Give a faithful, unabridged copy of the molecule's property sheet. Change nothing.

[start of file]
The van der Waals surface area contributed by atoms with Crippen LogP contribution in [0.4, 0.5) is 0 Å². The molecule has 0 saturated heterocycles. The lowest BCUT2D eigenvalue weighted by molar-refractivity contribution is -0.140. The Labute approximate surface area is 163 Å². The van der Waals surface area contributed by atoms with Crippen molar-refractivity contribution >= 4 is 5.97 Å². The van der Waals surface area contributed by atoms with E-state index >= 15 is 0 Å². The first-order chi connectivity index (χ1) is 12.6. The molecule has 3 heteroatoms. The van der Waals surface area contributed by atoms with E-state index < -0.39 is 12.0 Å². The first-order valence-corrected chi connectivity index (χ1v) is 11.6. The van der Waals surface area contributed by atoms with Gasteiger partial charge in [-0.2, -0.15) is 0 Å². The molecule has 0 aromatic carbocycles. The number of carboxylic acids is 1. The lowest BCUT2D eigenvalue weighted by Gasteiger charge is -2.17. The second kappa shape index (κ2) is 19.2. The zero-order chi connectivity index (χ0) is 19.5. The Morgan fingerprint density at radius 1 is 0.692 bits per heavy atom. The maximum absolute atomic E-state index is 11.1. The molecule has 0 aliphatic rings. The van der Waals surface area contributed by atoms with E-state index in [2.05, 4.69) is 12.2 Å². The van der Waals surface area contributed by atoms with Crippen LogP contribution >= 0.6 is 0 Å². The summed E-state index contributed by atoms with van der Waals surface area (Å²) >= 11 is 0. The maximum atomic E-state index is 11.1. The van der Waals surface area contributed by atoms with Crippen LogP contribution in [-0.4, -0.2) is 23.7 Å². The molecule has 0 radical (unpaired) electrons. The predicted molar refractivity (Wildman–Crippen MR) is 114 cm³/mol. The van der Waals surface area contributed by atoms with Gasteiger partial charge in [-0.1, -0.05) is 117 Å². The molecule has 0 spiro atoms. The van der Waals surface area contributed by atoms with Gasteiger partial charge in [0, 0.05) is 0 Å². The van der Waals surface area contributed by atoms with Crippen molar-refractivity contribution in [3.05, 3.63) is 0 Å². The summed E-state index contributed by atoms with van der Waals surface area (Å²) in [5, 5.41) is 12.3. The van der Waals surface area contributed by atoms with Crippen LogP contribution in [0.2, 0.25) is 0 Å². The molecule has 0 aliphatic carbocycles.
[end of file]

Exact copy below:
The van der Waals surface area contributed by atoms with Crippen LogP contribution in [0.4, 0.5) is 0 Å². The molecule has 0 saturated heterocycles. The lowest BCUT2D eigenvalue weighted by molar-refractivity contribution is -0.140. The Labute approximate surface area is 163 Å². The van der Waals surface area contributed by atoms with Crippen molar-refractivity contribution >= 4 is 5.97 Å². The van der Waals surface area contributed by atoms with E-state index >= 15 is 0 Å². The first-order chi connectivity index (χ1) is 12.6. The molecule has 3 heteroatoms. The van der Waals surface area contributed by atoms with E-state index < -0.39 is 12.0 Å². The first-order valence-corrected chi connectivity index (χ1v) is 11.6. The van der Waals surface area contributed by atoms with Gasteiger partial charge in [-0.2, -0.15) is 0 Å². The molecule has 0 aromatic carbocycles. The number of carboxylic acids is 1. The lowest BCUT2D eigenvalue weighted by Gasteiger charge is -2.17. The second kappa shape index (κ2) is 19.2. The zero-order chi connectivity index (χ0) is 19.5. The Morgan fingerprint density at radius 1 is 0.692 bits per heavy atom. The maximum absolute atomic E-state index is 11.1. The molecule has 0 aliphatic rings. The van der Waals surface area contributed by atoms with E-state index in [2.05, 4.69) is 12.2 Å². The van der Waals surface area contributed by atoms with Crippen LogP contribution >= 0.6 is 0 Å². The summed E-state index contributed by atoms with van der Waals surface area (Å²) >= 11 is 0. The maximum atomic E-state index is 11.1. The van der Waals surface area contributed by atoms with Crippen LogP contribution in [-0.4, -0.2) is 23.7 Å². The molecule has 0 radical (unpaired) electrons. The predicted molar refractivity (Wildman–Crippen MR) is 114 cm³/mol. The van der Waals surface area contributed by atoms with Gasteiger partial charge in [-0.1, -0.05) is 117 Å². The molecule has 0 spiro atoms. The van der Waals surface area contributed by atoms with Gasteiger partial charge in [0, 0.05) is 0 Å². The van der Waals surface area contributed by atoms with Crippen molar-refractivity contribution in [3.05, 3.63) is 0 Å². The summed E-state index contributed by atoms with van der Waals surface area (Å²) in [5, 5.41) is 12.3. The van der Waals surface area contributed by atoms with Crippen LogP contribution in [0.2, 0.25) is 0 Å². The molecule has 0 aliphatic carbocycles.